First, since it doesn't look as if the tablet can be convinced to act in host mode, I need a USB host-capable kitchen node. There's a great new device out that could do this very well, and very cheaply - the Raspberry Pi has USB host, SPI, I2C and GPIO ports enough for what I need. But it looks as if even existing orders won't be fulfilled before April, current ones much later. I don't want to wait (though I might order one anyway). I can't use USB host shields (the SPI bus is needed for the wireless), so the only option is the Arduino Mega ADK. Overkill for what I need (with over 50 digital and 16 analog ports) expensive (certainly compared to a jeenode or a Pi, and even the tablet), and I still have to add an RMF21B wireless board; but it's a way forward. That's coming from the only UK shop I could find that actually has one in stock.

Then there's the wireless module, that comes from Jeelabs (as Seeed never did do the breakout board) in Holland.

I need some water flow sensors (also Seeed Studio) but the only place that has the 3/4 inch version that fits our heating circuit is a place in France.

And finally yet another (UK) place for some basic wires, resistors, LEDs, plugs etc.

I feel like I am paying more on postage than on parts...

Friday, 9 March 2012

How green is your paper?

Last Monday, I went to Focus on Imaging at the NEC. It's great to have one of Europe's largest photo industry shows right at my doorstep.

Lots of great new kit (Canon's new flagship 5dMIII, new Nikons (but no Nikon charity raffle this year), the beautiful Fuji X-Pro 1), good talks, beautiful models, even minor celebrities (James and Ola from Strictly). And what excited me most? Paper.

Yes, the wonderful range of inkjet photo paper from a number of manufacturers. There's so much beautiful paper out there, both matt and glossy. I own an Epson 2880 printer, and I love printing and framing my own pictures. There is something special about making the physical artefact, at least a tiny bit back to the film and darkroom days of photography (I used to have a B&W darkroom as a teenager).

The next day we went to Stirchley Market where we sold a decent number of my postcards. That started me thinking: could I print the postcards myself?

At the moment, we have the photos printed by CEWE in Germany, and mount them onto recycled card stock . Commercial photo printers still use a chemical process onto modern photo paper (plastic), and produce chemical waste. Printing myself, apart from being a rewarding process, could be a lot more environmentally friendly. It might also be less labour intensive, and hopefully not much more expensive?

So, I started to find out about the environmental background of different papers. I asked the guys at, and Simon Redgrove was very helpful, suggesting I look at Innova. I did, and asked them and some other suppliers about their environmental policy. This is what I found out so far - and it looks surprisingly positive:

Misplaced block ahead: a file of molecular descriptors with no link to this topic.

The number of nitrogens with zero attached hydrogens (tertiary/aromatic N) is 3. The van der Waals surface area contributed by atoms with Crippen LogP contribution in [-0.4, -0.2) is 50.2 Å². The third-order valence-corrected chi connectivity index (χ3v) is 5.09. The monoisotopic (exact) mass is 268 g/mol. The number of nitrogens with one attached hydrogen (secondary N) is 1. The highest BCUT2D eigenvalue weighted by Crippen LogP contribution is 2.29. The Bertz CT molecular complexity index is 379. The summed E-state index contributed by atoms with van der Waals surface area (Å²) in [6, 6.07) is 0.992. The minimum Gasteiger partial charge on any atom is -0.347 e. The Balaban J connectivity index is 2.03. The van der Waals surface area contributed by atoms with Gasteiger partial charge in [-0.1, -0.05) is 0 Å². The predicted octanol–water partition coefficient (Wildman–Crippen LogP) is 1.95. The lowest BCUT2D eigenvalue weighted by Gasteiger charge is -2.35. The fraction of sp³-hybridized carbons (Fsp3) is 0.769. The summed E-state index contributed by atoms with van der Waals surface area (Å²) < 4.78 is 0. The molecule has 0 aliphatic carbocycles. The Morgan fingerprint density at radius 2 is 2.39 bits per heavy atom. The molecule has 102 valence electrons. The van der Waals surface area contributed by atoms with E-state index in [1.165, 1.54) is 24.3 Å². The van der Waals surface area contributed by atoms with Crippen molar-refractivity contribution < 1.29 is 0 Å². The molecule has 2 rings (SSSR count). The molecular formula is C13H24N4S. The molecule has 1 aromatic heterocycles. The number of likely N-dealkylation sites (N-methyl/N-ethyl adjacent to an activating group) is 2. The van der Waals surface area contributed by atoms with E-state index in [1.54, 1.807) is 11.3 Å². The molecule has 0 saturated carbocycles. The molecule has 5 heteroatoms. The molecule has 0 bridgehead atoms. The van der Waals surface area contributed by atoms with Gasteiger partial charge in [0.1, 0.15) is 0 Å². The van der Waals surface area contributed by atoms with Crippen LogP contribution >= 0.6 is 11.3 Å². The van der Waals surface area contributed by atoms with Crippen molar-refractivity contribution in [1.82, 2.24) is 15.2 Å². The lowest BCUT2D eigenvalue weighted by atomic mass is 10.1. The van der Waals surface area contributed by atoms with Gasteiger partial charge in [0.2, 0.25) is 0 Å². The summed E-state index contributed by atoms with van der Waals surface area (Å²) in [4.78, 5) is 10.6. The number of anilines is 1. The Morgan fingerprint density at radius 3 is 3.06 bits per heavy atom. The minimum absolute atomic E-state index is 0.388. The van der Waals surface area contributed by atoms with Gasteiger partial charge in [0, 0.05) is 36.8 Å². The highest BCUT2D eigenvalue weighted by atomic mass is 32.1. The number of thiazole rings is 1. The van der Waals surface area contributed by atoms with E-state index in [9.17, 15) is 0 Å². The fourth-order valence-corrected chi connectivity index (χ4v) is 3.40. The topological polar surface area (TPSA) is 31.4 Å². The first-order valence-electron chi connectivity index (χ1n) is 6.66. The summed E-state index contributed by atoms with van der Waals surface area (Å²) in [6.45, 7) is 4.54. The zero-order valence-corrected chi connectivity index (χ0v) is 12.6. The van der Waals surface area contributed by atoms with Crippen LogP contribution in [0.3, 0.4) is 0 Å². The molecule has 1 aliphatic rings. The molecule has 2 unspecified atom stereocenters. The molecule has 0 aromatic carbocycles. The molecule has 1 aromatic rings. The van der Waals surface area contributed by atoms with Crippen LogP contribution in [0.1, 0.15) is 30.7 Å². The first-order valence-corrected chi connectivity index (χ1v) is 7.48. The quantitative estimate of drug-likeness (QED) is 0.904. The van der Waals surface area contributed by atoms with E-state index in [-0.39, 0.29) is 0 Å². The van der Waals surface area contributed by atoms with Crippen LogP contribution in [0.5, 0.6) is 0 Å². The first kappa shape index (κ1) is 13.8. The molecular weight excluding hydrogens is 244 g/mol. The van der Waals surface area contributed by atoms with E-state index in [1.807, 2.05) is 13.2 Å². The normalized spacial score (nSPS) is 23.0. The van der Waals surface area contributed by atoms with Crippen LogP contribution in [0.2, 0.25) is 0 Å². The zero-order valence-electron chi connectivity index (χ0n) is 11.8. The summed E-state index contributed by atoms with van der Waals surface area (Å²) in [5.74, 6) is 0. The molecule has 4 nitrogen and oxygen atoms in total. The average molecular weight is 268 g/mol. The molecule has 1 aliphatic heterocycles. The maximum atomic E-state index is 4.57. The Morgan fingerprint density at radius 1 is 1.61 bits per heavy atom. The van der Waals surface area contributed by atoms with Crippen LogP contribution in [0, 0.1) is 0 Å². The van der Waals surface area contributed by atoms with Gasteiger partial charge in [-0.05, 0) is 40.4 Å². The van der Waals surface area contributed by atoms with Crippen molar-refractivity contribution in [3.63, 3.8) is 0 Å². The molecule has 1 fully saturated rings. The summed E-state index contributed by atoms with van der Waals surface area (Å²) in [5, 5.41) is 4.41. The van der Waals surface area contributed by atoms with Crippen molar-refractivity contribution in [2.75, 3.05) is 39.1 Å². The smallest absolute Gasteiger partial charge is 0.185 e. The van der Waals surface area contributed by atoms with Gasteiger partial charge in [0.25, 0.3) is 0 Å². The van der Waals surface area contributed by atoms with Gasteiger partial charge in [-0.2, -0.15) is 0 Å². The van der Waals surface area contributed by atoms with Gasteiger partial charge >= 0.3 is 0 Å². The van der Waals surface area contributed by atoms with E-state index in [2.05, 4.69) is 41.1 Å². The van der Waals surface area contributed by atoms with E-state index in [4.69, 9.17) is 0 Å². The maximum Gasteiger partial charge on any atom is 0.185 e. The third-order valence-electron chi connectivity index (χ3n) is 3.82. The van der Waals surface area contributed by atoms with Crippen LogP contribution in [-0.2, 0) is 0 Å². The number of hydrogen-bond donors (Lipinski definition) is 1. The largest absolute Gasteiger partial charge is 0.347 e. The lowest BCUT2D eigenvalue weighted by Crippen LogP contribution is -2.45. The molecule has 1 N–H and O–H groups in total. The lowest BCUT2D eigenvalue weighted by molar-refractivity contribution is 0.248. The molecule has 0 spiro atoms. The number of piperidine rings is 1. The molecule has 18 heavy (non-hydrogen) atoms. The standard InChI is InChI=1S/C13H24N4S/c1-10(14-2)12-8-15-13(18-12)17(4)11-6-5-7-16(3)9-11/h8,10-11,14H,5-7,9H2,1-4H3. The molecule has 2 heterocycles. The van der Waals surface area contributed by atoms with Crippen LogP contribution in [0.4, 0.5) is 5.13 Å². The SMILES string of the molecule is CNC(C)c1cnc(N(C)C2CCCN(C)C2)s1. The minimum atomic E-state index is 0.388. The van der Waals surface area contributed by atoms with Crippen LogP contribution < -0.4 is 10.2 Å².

Hahnemühle have a clear environmental policy (though I'd like that to be a bit more explicit) and support ecological projects. I love Hahnemühle's Bamboo paper - as the name implies, it's made from Bamboo, so potentially a green source. But it's a matt paper, so not ideal for postcards, and quite expensive.

Innova have a very clear environmental policy. They confirmed by email that all their stock is FSC sourced, though because the coating they put on the paper, the paper itself does not carry the FSC logo.

Similarly, St. Cuthberts Mill (also makers of Somerset papers) have a very clear environmental statement, claiming their stock is from 'sustainable sources'.

To my surprise, Permajet also claim that all their raw material is FSC certified. There's nothing about that on their web site, but they've promised to send me a statement from their mill. Permajet's paper is more budget-friendly, so I am really hoping they can document that claim (also, I want to switch to their continuous ink system).

Rag (cotton) paper is an interesting case - cotton production often has a negative impact (water use, pesticides, GM crop), but the material used is the outer husks, which are a by-product of the cotton industry. For that reason, this very good review of photographic paper argues that cotton paper is the best choice as long as you don't have certified FSC stock.

I haven't had a reply yet from Fotospeed, and there are a few more manufacturers I might contact.

In terms of costs, it turns out that the whole enterprise is a lot more difficult. Ink cost is just about OK when using a CIS (about 17p per A5 print, compared to 68p with Epson inks...). The paper however can quickly cost 1£ or more for an A4 sheet (to fold to A5). It looks like the only way to do it is to print onto 4x6 inkjet paper (about 12p) and stick that onto the recycled card stock...